Importance of Informed Choices when Making a Will in Uganda
by Lucas Spaeth, ABM consulting attorney
Ugandan succession law regarding wills is, for the most part, straightforward and simple. There are, however, several unforeseeable aspects of Ugandan succession law that most people would find surprising. Here are a few of them:

  • It is impossible to disinherit dependent relatives under Ugandan succession law. relatives include your spouse, minor children, and any adult children, parents or grandparents who are completely dependent on you. Even if you explicitly disinherit them from your will, the Court has power to order your executor to provide for their maintenance out of the assets of your estate, even at the expense of your other bequests.
  • Your existing will is automatically revoked when you get married. This means that if you created a will before you got married, you better write another one after your wedding. 
  • A person who signs the will as a witness to it cannot then receive anything from the will. If anything is bequeathed to them in the will, they lose their right to it.
  • If spouses are separated at the time one of them dies the survivor is not entitled to his or her share of the intestate estate.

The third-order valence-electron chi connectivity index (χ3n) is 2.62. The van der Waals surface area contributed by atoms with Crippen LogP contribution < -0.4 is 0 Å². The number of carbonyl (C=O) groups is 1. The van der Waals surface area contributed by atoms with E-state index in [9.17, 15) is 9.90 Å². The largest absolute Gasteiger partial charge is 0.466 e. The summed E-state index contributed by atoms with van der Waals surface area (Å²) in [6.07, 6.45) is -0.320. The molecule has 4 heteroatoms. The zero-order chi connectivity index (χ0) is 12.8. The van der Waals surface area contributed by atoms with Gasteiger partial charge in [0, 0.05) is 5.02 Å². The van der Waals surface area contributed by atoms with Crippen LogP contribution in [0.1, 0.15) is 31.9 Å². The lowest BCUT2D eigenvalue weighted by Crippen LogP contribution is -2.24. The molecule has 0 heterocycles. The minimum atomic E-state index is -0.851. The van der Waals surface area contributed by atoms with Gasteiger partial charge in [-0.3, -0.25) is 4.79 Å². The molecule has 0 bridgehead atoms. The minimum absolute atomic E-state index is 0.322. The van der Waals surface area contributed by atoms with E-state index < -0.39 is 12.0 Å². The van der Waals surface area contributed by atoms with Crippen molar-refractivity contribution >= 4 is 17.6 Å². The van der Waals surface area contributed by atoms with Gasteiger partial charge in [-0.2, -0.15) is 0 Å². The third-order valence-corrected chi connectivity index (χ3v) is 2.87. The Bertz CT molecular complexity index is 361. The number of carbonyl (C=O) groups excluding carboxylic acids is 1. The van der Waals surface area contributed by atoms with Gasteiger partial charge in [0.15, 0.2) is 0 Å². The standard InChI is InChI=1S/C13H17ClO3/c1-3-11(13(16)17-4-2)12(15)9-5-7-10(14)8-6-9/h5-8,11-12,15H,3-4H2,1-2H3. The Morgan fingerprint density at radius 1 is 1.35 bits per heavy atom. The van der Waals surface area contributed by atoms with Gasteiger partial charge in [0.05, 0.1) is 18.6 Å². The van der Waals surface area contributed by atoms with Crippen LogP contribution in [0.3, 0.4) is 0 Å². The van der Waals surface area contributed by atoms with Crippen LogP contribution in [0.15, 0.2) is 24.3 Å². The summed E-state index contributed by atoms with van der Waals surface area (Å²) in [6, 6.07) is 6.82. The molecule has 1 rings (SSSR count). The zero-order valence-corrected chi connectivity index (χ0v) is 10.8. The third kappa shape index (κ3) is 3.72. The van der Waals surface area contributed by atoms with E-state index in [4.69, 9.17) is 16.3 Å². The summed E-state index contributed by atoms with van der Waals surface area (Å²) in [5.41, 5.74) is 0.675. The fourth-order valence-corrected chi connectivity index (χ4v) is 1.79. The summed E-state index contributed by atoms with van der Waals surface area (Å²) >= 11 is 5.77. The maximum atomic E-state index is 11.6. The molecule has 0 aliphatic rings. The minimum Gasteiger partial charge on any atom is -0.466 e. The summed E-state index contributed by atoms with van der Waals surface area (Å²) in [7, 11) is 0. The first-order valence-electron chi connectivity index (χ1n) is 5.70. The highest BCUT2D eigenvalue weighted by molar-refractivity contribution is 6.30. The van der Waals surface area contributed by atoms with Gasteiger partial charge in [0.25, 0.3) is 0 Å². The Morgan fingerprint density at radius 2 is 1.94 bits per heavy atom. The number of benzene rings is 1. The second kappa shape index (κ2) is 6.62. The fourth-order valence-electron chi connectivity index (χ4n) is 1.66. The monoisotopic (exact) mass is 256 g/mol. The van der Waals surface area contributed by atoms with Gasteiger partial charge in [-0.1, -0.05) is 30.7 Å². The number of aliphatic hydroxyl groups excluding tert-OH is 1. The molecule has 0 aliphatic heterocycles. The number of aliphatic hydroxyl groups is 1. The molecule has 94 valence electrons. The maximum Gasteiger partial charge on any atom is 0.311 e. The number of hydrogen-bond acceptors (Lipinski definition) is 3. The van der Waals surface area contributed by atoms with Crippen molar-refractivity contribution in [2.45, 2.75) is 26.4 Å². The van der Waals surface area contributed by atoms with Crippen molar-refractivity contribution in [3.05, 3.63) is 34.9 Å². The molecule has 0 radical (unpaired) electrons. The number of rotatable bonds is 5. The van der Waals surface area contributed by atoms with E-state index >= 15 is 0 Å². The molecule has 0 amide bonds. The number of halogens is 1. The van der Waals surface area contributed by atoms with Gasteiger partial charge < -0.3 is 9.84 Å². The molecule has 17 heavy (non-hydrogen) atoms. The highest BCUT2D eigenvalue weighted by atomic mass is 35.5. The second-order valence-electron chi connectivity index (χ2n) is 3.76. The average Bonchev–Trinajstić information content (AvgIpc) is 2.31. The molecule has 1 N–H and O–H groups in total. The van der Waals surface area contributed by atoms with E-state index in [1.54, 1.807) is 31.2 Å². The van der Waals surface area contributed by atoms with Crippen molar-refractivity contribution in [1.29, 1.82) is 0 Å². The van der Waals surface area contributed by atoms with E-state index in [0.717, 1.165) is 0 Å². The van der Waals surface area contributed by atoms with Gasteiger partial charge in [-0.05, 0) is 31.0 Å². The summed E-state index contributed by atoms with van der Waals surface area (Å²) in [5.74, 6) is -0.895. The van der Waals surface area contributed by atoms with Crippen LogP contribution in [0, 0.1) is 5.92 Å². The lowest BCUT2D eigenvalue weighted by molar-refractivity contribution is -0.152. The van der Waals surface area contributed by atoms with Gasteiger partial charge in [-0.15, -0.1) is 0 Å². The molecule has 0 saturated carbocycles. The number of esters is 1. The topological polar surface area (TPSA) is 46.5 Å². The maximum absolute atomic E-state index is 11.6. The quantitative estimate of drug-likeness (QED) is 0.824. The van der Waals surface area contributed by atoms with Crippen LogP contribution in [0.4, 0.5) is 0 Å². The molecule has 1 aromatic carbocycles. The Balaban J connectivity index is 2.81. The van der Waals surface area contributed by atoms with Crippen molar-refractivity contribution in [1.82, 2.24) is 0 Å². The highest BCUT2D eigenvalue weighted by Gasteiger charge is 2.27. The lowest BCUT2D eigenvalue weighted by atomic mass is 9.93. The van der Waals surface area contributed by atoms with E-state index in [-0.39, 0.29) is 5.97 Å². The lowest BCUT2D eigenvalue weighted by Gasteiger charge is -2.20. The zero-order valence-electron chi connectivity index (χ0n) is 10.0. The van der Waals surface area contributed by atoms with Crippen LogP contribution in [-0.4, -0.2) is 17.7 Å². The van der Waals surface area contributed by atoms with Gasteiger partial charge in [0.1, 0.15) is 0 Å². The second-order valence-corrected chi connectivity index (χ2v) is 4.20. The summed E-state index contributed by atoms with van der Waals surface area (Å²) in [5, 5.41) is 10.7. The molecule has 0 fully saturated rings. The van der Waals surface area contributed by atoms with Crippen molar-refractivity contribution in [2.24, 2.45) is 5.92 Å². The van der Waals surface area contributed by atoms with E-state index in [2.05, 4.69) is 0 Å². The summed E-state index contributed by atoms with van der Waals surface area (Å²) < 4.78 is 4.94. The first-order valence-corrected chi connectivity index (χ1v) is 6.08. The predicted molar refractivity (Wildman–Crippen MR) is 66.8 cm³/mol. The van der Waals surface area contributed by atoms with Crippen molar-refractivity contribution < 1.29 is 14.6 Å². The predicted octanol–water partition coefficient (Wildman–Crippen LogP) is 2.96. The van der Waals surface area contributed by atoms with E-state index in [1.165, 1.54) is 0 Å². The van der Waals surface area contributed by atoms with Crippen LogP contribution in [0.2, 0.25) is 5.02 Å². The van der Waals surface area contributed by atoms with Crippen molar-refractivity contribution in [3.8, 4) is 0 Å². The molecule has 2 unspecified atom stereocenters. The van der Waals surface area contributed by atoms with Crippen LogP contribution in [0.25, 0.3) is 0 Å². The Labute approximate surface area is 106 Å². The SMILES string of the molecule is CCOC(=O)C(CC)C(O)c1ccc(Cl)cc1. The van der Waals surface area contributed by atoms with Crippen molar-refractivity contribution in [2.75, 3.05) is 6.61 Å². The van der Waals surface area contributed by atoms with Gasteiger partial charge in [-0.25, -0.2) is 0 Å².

• Illegitimate children are only entitled to a share in an intestate estate if the father recognizes and treats the child as his own.
  • If a person making a will has a living relative which is a living nephew or niece or closer, then they cannot make a bequest to a religious or charitable cause; unless they had executed the will a year before death and deposited the will in the public will depository.
These are just a few of the unforeseeable aspects of Ugandan succession law. What it means for property-owning Ugandans is that they should take special care in planning their estate and making their wills. Succession of property after death is always a messy business, but a little advance planning can keep it neat and tidy.